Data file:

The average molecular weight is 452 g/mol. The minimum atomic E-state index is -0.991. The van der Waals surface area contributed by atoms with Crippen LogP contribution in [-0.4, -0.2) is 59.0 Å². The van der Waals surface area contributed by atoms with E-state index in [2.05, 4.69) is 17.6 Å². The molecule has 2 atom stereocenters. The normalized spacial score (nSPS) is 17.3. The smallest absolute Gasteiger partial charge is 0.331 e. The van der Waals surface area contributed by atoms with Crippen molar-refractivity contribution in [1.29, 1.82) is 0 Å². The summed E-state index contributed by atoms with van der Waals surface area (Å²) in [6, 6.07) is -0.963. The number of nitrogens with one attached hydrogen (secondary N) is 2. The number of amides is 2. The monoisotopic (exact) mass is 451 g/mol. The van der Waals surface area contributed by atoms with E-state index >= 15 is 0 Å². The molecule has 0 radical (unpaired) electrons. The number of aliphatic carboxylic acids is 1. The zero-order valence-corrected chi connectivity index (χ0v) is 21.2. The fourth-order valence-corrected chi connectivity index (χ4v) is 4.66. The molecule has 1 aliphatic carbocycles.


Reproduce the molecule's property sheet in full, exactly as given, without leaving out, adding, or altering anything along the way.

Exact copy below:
The average molecular weight is 452 g/mol. The minimum atomic E-state index is -0.991. The van der Waals surface area contributed by atoms with Crippen LogP contribution in [-0.4, -0.2) is 59.0 Å². The van der Waals surface area contributed by atoms with E-state index in [2.05, 4.69) is 17.6 Å². The molecule has 2 atom stereocenters. The normalized spacial score (nSPS) is 17.3. The smallest absolute Gasteiger partial charge is 0.331 e. The van der Waals surface area contributed by atoms with Crippen molar-refractivity contribution in [1.29, 1.82) is 0 Å². The summed E-state index contributed by atoms with van der Waals surface area (Å²) in [6, 6.07) is -0.963. The number of nitrogens with one attached hydrogen (secondary N) is 2. The number of amides is 2. The monoisotopic (exact) mass is 451 g/mol. The van der Waals surface area contributed by atoms with E-state index >= 15 is 0 Å². The molecule has 0 radical (unpaired) electrons. The number of aliphatic carboxylic acids is 1. The zero-order valence-corrected chi connectivity index (χ0v) is 21.2. The fourth-order valence-corrected chi connectivity index (χ4v) is 4.66. The molecule has 1 aliphatic carbocycles.